Nintendo of America plays no games when it gets sued for patent infringement. The company usually refuses to settle such lawsuits and tends to make life as difficult for those that dare to take them to trial.
Yet Mike Wilson recently convinced a Dallas federal jury to award his client $10.1 million against the video game maker for infringing on motion detection technology used in the company’s once-popular Wii gaming consoles.
Wilson and his law firm, Munck Wilson & Mandela, have represented the Dallas-based licensing company Ilife Technologies since the late 1990s in pursuing patents for motion detection technology that was originally intended to detect debilitating falls for the elderly.
Ilife moved on to other products but began licensing its motion detection patents in 2012. It sued Nintendo for infringing on those patents in 2013 filed in a Dallas U.S. district court.
But just getting the case to trial was a massive chore, Wilson explained.
Nintendo responded to the lawsuit by seeking to have Ilife’s patents invalidated through inter partes (IPR) review before the U.S. Patent and Trademark Office—a process that is famously unfriendly to patent plaintiffs. And while Nintendo invalidated many of Ilife’s motion detection patents through IPR review, one of them survived—enough to get the case to trial.
“We had to overcome quite a bit. It’s unusual to get patents that survive IPR challenges,” Wilson said.
The gaming company then tried to move the case from Dallas to Nintendo of America’s home base of Washington state by citing the U.S. Supreme Court’s May decision in TC Heartland v. Kraft.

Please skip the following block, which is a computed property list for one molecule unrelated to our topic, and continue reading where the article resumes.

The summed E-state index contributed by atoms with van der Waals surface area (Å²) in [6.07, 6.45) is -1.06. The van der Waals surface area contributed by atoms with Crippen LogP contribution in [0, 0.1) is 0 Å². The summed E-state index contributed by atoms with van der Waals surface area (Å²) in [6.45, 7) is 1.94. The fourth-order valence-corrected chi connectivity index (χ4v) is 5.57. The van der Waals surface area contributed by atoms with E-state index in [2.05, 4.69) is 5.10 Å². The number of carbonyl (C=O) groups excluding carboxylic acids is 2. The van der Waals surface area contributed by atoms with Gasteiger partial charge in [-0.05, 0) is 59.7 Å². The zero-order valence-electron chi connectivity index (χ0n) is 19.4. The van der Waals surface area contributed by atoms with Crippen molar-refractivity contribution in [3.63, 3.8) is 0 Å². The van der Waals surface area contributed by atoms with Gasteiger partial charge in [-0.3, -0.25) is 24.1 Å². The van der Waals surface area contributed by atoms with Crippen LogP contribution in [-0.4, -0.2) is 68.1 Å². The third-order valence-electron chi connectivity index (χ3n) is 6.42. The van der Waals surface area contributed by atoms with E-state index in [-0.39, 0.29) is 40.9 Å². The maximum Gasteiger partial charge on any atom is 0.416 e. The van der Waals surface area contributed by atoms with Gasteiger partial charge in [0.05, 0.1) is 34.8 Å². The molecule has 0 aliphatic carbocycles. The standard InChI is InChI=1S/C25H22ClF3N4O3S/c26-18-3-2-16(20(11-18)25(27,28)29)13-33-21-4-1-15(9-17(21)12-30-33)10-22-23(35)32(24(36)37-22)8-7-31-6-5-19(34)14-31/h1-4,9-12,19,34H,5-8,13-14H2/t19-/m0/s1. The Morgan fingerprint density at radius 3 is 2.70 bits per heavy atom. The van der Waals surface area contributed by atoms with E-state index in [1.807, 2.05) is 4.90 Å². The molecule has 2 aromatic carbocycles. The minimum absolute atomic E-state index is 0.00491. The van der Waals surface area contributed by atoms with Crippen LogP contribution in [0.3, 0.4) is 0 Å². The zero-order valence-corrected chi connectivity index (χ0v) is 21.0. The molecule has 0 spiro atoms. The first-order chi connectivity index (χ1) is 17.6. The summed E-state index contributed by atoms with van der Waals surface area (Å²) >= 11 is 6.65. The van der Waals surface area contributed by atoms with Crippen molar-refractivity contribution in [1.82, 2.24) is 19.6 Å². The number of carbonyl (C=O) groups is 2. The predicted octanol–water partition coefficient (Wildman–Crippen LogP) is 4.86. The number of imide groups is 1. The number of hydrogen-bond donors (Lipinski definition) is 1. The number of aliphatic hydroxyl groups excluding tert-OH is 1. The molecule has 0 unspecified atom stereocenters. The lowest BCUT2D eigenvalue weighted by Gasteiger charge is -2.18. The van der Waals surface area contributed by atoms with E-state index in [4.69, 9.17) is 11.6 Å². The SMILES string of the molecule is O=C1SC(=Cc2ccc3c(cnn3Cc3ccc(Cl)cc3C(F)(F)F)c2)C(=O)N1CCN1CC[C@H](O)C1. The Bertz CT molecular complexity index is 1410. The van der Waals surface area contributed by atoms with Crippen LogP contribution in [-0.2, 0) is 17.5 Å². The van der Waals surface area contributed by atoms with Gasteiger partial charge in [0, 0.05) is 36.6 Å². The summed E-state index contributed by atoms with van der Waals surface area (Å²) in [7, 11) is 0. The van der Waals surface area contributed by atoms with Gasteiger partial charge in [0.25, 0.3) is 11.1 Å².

And when that failed, the company was far from finished in attempting to derail the litigation, Wilson said.
“Nintendo used pretty much a scorched-earth process,” Wilson said. “They challenged validity at trial, they denied infringement, they challenged the marking requirements—pretty much any defense available to them they asserted.”
During a two-week long trial, Nintendo argued that Ilife’s patents only applied to its original purpose of detecting falls for the elderly. But Wilson argued that his client’s patents were much broader than that. And on Aug. 31, the jury agreed with Wilson that Nintendo had infringed on Ilife’s patent, rejecting the company’s invalidation claim, awarding Ilife $10.1 million in reasonable royalties.
“We’ve been litigating this case for three-and-half years while Nintendo has been fighting us the entire time,” Wilson said. “And the jury saw it a different way.”
Stephen Smith, a partner in Cooley’s Washington, D.C., office who represented Nintendo at trial, declined to comment. A Nintendo company representative did not immediately return a call for comment.